Periodic preventive maintenance is required to remove the irreducible solids that settle and gradually fill the tank, reducing its efficiency. In most jurisdictions this maintenance is required by law, yet often not enforced. Those who ignore the requirement will eventually be faced with extremely costly repairs when solids escape the tank and destroy the clarified liquid effluent disposal means. A properly maintained system, on the other hand, can last for decades or possibly even a lifetime.

A septic tank generally consists of a tank (or sometimes more than one tank) of between 4000 and 7500 liters (1,000 and 2,000 gallons) in size connected to an inlet wastewater pipe at one end and a septic drain field at the other. In general, these pipe connections are made via a T pipe, which allows liquid entry and exit without disturbing any crust on the surface. Today, the design of the tank usually incorporates two chambers (each of which is equipped with a manhole cover), which are separated by means of a dividing wall that has openings located about midway between the floor and roof of the tank.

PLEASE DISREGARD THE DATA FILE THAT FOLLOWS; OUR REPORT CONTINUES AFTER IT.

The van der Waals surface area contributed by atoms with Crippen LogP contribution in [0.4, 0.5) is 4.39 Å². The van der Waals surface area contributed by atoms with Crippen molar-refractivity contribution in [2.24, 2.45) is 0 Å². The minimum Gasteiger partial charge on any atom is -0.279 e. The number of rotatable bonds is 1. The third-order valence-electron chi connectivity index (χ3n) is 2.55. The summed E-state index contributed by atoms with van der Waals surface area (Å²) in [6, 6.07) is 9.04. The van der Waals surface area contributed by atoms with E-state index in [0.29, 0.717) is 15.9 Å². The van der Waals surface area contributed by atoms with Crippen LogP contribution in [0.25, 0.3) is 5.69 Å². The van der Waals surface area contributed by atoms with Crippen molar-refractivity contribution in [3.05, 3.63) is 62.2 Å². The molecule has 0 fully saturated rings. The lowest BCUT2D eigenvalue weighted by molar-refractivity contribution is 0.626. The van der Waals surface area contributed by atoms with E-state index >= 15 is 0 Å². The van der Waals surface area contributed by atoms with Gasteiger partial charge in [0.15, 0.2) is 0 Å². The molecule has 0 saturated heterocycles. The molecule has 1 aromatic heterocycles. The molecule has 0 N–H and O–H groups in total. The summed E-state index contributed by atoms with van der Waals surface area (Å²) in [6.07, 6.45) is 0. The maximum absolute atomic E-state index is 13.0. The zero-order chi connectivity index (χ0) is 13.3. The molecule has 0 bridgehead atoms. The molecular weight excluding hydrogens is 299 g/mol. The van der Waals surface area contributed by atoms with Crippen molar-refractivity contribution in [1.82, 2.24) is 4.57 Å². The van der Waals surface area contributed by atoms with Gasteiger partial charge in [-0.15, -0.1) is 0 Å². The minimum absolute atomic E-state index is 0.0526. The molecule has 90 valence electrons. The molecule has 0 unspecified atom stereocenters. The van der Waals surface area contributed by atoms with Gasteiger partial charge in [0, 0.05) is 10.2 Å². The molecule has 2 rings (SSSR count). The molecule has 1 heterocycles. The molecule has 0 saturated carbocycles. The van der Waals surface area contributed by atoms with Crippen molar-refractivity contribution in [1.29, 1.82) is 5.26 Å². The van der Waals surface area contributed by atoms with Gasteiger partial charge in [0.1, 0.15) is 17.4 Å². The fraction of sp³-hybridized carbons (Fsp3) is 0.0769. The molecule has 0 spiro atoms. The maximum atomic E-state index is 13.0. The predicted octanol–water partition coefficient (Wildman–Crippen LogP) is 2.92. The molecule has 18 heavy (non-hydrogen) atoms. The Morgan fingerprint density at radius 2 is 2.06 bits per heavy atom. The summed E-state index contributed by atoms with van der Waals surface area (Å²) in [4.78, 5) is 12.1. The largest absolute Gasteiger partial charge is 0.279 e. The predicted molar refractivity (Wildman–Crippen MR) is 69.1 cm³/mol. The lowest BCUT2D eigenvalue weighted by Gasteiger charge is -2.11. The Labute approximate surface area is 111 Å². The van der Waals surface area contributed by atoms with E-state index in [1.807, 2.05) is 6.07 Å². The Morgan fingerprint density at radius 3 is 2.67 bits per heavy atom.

Waste water enters the first chamber of the tank, allowing solids to settle and scum to float. The settled solids are anaerobically digested, reducing the volume of solids. The liquid component flows through the dividing wall into the second chamber, where further settlement takes place, with the excess liquid then draining in a relatively clear condition from the outlet into the leach field, also referred to as a drain field or seepage field, depending upon locality. A Percolation Test is required to establish the porosity of the local soil conditions for the drain field design.